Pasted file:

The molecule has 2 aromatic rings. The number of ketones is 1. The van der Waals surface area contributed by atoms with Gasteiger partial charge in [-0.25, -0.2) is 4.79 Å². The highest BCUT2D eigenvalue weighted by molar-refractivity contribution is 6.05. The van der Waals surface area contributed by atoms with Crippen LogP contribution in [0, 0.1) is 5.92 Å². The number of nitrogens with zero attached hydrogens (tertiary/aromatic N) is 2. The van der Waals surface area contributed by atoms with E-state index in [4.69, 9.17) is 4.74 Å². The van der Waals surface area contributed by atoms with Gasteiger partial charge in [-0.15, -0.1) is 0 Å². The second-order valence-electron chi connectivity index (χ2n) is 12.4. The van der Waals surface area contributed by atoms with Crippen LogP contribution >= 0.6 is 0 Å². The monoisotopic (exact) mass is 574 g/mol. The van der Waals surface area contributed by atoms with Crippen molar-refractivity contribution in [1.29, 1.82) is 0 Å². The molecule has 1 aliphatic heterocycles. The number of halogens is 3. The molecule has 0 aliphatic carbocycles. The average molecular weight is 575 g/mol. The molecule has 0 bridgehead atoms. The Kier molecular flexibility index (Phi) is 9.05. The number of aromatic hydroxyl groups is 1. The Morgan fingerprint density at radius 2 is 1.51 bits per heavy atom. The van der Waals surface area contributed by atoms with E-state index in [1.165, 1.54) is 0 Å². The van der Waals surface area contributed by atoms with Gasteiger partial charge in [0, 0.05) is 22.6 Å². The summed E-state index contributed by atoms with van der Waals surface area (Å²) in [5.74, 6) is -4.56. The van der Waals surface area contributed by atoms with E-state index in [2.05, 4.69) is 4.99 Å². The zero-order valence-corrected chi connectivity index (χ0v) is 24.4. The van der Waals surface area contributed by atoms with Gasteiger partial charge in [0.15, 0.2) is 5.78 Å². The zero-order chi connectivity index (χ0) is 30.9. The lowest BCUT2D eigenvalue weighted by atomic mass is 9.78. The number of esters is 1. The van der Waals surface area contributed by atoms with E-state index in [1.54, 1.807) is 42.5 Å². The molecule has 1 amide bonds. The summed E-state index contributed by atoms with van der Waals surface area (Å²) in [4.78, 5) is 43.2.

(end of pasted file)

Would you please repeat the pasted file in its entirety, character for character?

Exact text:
The molecule has 2 aromatic rings. The number of ketones is 1. The van der Waals surface area contributed by atoms with Gasteiger partial charge in [-0.25, -0.2) is 4.79 Å². The highest BCUT2D eigenvalue weighted by molar-refractivity contribution is 6.05. The van der Waals surface area contributed by atoms with Crippen LogP contribution in [0, 0.1) is 5.92 Å². The number of nitrogens with zero attached hydrogens (tertiary/aromatic N) is 2. The van der Waals surface area contributed by atoms with E-state index in [4.69, 9.17) is 4.74 Å². The van der Waals surface area contributed by atoms with Gasteiger partial charge in [-0.15, -0.1) is 0 Å². The second-order valence-electron chi connectivity index (χ2n) is 12.4. The van der Waals surface area contributed by atoms with Crippen LogP contribution >= 0.6 is 0 Å². The monoisotopic (exact) mass is 574 g/mol. The van der Waals surface area contributed by atoms with Crippen molar-refractivity contribution in [1.29, 1.82) is 0 Å². The molecule has 1 aliphatic heterocycles. The number of halogens is 3. The molecule has 0 aliphatic carbocycles. The average molecular weight is 575 g/mol. The molecule has 0 bridgehead atoms. The Kier molecular flexibility index (Phi) is 9.05. The number of aromatic hydroxyl groups is 1. The Morgan fingerprint density at radius 2 is 1.51 bits per heavy atom. The van der Waals surface area contributed by atoms with E-state index in [1.165, 1.54) is 0 Å². The van der Waals surface area contributed by atoms with Gasteiger partial charge in [0, 0.05) is 22.6 Å². The summed E-state index contributed by atoms with van der Waals surface area (Å²) in [5.74, 6) is -4.56. The van der Waals surface area contributed by atoms with E-state index in [2.05, 4.69) is 4.99 Å². The zero-order valence-corrected chi connectivity index (χ0v) is 24.4. The van der Waals surface area contributed by atoms with Gasteiger partial charge in [0.15, 0.2) is 5.78 Å². The zero-order chi connectivity index (χ0) is 30.9. The lowest BCUT2D eigenvalue weighted by atomic mass is 9.78. The number of esters is 1. The van der Waals surface area contributed by atoms with E-state index in [1.54, 1.807) is 42.5 Å². The molecule has 1 amide bonds. The summed E-state index contributed by atoms with van der Waals surface area (Å²) in [4.78, 5) is 43.2.